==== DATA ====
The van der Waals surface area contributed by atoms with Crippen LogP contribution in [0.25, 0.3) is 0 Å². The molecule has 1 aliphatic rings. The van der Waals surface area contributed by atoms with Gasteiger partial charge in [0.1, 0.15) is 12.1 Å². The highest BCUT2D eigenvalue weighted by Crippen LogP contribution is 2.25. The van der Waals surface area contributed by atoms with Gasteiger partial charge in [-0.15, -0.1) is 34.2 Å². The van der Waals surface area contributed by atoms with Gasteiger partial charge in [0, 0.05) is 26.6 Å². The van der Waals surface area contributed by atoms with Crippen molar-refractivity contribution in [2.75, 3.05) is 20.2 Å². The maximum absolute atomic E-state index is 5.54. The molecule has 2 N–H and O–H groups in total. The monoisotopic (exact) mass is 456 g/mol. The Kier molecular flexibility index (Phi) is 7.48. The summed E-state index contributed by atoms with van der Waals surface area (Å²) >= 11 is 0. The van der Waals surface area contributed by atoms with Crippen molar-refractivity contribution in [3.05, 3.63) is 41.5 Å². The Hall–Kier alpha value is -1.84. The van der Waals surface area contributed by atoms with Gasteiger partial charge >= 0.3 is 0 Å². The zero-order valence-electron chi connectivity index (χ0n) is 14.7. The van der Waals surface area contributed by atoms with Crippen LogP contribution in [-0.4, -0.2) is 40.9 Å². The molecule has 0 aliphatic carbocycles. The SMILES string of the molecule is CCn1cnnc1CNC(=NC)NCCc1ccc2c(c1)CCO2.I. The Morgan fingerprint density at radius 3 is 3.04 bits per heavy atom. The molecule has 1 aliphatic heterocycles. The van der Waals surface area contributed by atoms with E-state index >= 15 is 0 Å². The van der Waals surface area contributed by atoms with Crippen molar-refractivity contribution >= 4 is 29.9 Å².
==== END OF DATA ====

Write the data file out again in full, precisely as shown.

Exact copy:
The van der Waals surface area contributed by atoms with Crippen LogP contribution in [0.25, 0.3) is 0 Å². The molecule has 1 aliphatic rings. The van der Waals surface area contributed by atoms with Gasteiger partial charge in [0.1, 0.15) is 12.1 Å². The highest BCUT2D eigenvalue weighted by Crippen LogP contribution is 2.25. The van der Waals surface area contributed by atoms with Gasteiger partial charge in [-0.15, -0.1) is 34.2 Å². The van der Waals surface area contributed by atoms with Gasteiger partial charge in [0, 0.05) is 26.6 Å². The van der Waals surface area contributed by atoms with Crippen molar-refractivity contribution in [2.75, 3.05) is 20.2 Å². The maximum absolute atomic E-state index is 5.54. The molecule has 2 N–H and O–H groups in total. The monoisotopic (exact) mass is 456 g/mol. The Kier molecular flexibility index (Phi) is 7.48. The summed E-state index contributed by atoms with van der Waals surface area (Å²) >= 11 is 0. The van der Waals surface area contributed by atoms with Crippen molar-refractivity contribution in [3.05, 3.63) is 41.5 Å². The Hall–Kier alpha value is -1.84. The van der Waals surface area contributed by atoms with Gasteiger partial charge >= 0.3 is 0 Å². The zero-order valence-electron chi connectivity index (χ0n) is 14.7. The van der Waals surface area contributed by atoms with Crippen LogP contribution in [-0.4, -0.2) is 40.9 Å². The molecule has 0 aliphatic carbocycles. The SMILES string of the molecule is CCn1cnnc1CNC(=NC)NCCc1ccc2c(c1)CCO2.I. The Morgan fingerprint density at radius 3 is 3.04 bits per heavy atom. The molecule has 1 aliphatic heterocycles. The van der Waals surface area contributed by atoms with E-state index >= 15 is 0 Å². The van der Waals surface area contributed by atoms with Crippen molar-refractivity contribution >= 4 is 29.9 Å².